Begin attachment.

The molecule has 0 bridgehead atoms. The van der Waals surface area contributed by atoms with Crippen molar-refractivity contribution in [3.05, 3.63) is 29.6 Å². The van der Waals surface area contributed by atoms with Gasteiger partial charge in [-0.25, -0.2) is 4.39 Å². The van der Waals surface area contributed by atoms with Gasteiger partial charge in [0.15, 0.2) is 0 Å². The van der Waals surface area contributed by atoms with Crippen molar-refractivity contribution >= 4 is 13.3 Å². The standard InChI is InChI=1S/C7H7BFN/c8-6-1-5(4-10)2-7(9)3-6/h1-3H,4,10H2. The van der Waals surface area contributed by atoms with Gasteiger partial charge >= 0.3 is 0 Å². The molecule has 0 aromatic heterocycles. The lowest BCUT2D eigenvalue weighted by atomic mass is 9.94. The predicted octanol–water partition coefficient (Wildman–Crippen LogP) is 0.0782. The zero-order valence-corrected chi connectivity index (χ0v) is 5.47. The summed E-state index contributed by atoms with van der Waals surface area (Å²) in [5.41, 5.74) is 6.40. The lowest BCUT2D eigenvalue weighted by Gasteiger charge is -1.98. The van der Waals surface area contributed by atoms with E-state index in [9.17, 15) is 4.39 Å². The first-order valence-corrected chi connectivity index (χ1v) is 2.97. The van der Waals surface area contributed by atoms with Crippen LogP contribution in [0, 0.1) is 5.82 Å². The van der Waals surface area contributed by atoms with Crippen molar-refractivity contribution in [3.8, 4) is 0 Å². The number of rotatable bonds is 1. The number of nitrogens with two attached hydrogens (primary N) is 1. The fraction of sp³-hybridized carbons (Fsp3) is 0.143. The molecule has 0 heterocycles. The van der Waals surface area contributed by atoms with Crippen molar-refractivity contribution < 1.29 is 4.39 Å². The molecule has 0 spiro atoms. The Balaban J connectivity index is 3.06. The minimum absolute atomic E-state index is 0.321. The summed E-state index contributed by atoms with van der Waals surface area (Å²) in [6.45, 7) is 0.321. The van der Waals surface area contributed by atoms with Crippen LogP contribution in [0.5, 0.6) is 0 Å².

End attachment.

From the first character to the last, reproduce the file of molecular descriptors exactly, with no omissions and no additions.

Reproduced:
The molecule has 0 bridgehead atoms. The van der Waals surface area contributed by atoms with Crippen molar-refractivity contribution in [3.05, 3.63) is 29.6 Å². The van der Waals surface area contributed by atoms with Gasteiger partial charge in [-0.25, -0.2) is 4.39 Å². The van der Waals surface area contributed by atoms with Gasteiger partial charge in [0.15, 0.2) is 0 Å². The van der Waals surface area contributed by atoms with Crippen molar-refractivity contribution >= 4 is 13.3 Å². The standard InChI is InChI=1S/C7H7BFN/c8-6-1-5(4-10)2-7(9)3-6/h1-3H,4,10H2. The van der Waals surface area contributed by atoms with Gasteiger partial charge >= 0.3 is 0 Å². The molecule has 0 aromatic heterocycles. The lowest BCUT2D eigenvalue weighted by atomic mass is 9.94. The predicted octanol–water partition coefficient (Wildman–Crippen LogP) is 0.0782. The zero-order valence-corrected chi connectivity index (χ0v) is 5.47. The summed E-state index contributed by atoms with van der Waals surface area (Å²) in [5.41, 5.74) is 6.40. The lowest BCUT2D eigenvalue weighted by Gasteiger charge is -1.98. The van der Waals surface area contributed by atoms with E-state index in [9.17, 15) is 4.39 Å². The first-order valence-corrected chi connectivity index (χ1v) is 2.97. The van der Waals surface area contributed by atoms with Crippen LogP contribution in [0, 0.1) is 5.82 Å². The van der Waals surface area contributed by atoms with Crippen molar-refractivity contribution in [3.8, 4) is 0 Å². The number of rotatable bonds is 1. The number of nitrogens with two attached hydrogens (primary N) is 1. The fraction of sp³-hybridized carbons (Fsp3) is 0.143. The molecule has 0 heterocycles. The van der Waals surface area contributed by atoms with Crippen molar-refractivity contribution < 1.29 is 4.39 Å². The molecule has 0 spiro atoms. The Balaban J connectivity index is 3.06. The minimum absolute atomic E-state index is 0.321. The summed E-state index contributed by atoms with van der Waals surface area (Å²) in [6.45, 7) is 0.321. The van der Waals surface area contributed by atoms with Crippen LogP contribution in [0.5, 0.6) is 0 Å².